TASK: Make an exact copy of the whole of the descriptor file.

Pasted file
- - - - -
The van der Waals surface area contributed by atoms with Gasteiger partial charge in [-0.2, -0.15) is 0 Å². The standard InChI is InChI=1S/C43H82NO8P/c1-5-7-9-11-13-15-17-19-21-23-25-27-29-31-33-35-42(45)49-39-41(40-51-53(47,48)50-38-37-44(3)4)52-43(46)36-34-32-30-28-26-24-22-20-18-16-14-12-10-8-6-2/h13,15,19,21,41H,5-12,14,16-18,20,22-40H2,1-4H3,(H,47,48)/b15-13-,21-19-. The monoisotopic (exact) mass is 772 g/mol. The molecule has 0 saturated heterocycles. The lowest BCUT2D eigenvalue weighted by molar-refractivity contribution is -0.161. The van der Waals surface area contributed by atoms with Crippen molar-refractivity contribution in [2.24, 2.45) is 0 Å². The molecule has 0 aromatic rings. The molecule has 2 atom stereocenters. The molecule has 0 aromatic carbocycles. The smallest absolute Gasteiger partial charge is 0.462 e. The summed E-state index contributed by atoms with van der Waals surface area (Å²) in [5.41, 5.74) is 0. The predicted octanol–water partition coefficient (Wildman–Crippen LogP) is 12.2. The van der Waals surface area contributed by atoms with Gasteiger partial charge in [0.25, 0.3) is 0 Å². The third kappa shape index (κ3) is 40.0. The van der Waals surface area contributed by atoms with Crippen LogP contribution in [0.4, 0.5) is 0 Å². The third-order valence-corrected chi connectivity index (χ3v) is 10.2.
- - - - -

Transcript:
The van der Waals surface area contributed by atoms with Gasteiger partial charge in [-0.2, -0.15) is 0 Å². The standard InChI is InChI=1S/C43H82NO8P/c1-5-7-9-11-13-15-17-19-21-23-25-27-29-31-33-35-42(45)49-39-41(40-51-53(47,48)50-38-37-44(3)4)52-43(46)36-34-32-30-28-26-24-22-20-18-16-14-12-10-8-6-2/h13,15,19,21,41H,5-12,14,16-18,20,22-40H2,1-4H3,(H,47,48)/b15-13-,21-19-. The monoisotopic (exact) mass is 772 g/mol. The molecule has 0 saturated heterocycles. The lowest BCUT2D eigenvalue weighted by molar-refractivity contribution is -0.161. The van der Waals surface area contributed by atoms with Crippen molar-refractivity contribution in [2.24, 2.45) is 0 Å². The molecule has 0 aromatic rings. The molecule has 2 atom stereocenters. The molecule has 0 aromatic carbocycles. The smallest absolute Gasteiger partial charge is 0.462 e. The summed E-state index contributed by atoms with van der Waals surface area (Å²) in [5.41, 5.74) is 0. The predicted octanol–water partition coefficient (Wildman–Crippen LogP) is 12.2. The van der Waals surface area contributed by atoms with Gasteiger partial charge in [0.25, 0.3) is 0 Å². The third kappa shape index (κ3) is 40.0. The van der Waals surface area contributed by atoms with Crippen LogP contribution in [0.4, 0.5) is 0 Å². The third-order valence-corrected chi connectivity index (χ3v) is 10.2.